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UK-based consumer watchdog Which said on Tuesday it exposed a web of paid reviewers who manipulate ratings of nearly 50 Google business listings. These listings ranged from home improvement companies, to stock brokers, and even a dental surgeon.
Fake online reviews continue to storm the internet, and most fraudsters are active on Google and Amazon. These reviewers are increasingly using sophisticated methods to stay ahead of each other by curating clever and invasive algorithms.
According to a 2019 survey by market research firm BrightLocal, nearly 80% people said they read a fake review, and a third of them said they spotted multiple fake reviews.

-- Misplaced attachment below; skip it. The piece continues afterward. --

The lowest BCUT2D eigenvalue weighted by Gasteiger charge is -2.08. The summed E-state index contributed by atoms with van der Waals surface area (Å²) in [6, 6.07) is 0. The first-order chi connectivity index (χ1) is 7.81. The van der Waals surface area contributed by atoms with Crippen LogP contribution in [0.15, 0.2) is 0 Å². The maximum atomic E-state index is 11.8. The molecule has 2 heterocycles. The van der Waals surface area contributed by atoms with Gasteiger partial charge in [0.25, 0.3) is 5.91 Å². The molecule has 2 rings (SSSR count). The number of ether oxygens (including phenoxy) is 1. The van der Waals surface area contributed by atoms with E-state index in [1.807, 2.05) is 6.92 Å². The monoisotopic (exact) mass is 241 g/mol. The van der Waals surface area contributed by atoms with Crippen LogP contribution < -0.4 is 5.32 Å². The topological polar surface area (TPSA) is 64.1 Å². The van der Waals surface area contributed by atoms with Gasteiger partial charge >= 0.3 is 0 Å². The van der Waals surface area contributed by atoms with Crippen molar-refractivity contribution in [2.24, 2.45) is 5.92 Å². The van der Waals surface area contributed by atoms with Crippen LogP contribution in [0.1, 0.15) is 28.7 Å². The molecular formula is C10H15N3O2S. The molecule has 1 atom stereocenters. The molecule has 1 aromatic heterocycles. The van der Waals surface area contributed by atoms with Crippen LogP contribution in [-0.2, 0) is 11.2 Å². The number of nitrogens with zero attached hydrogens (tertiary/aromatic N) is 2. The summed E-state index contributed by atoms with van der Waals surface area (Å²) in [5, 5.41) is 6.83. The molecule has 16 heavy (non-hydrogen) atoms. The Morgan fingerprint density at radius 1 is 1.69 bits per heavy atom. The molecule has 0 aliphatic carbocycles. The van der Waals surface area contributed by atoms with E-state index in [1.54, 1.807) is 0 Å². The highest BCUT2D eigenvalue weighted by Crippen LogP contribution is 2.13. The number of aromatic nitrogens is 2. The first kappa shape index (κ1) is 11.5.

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While companies can now use algorithms to distinguish fake reviews from real ones, the extent to which websites use the algorithms is unclear and hence some fake reviews may slip through the net, according to a team of researchers at the University of York.
So, the team suggests users to trust their gut instincts when reading online reviews, instead of simply relying on computer algorithms.
For their study, the team asked 380 people about their perception on three hotels, based on reviews (some authentic and some fake). After analysing responses, the researchers concluded that online users often fail to detect fake reviews as they do not proactively look for deception cues.
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The team noted that once users' default reading habit changes, they will be able to trust their gut instinct to spot fake reviews.
Users have the tendency to either approach online content with the assumption that it is all true or all fake, and neither of methods work in the online environment, according to Snehasish Banerjee, lecturer at University of York.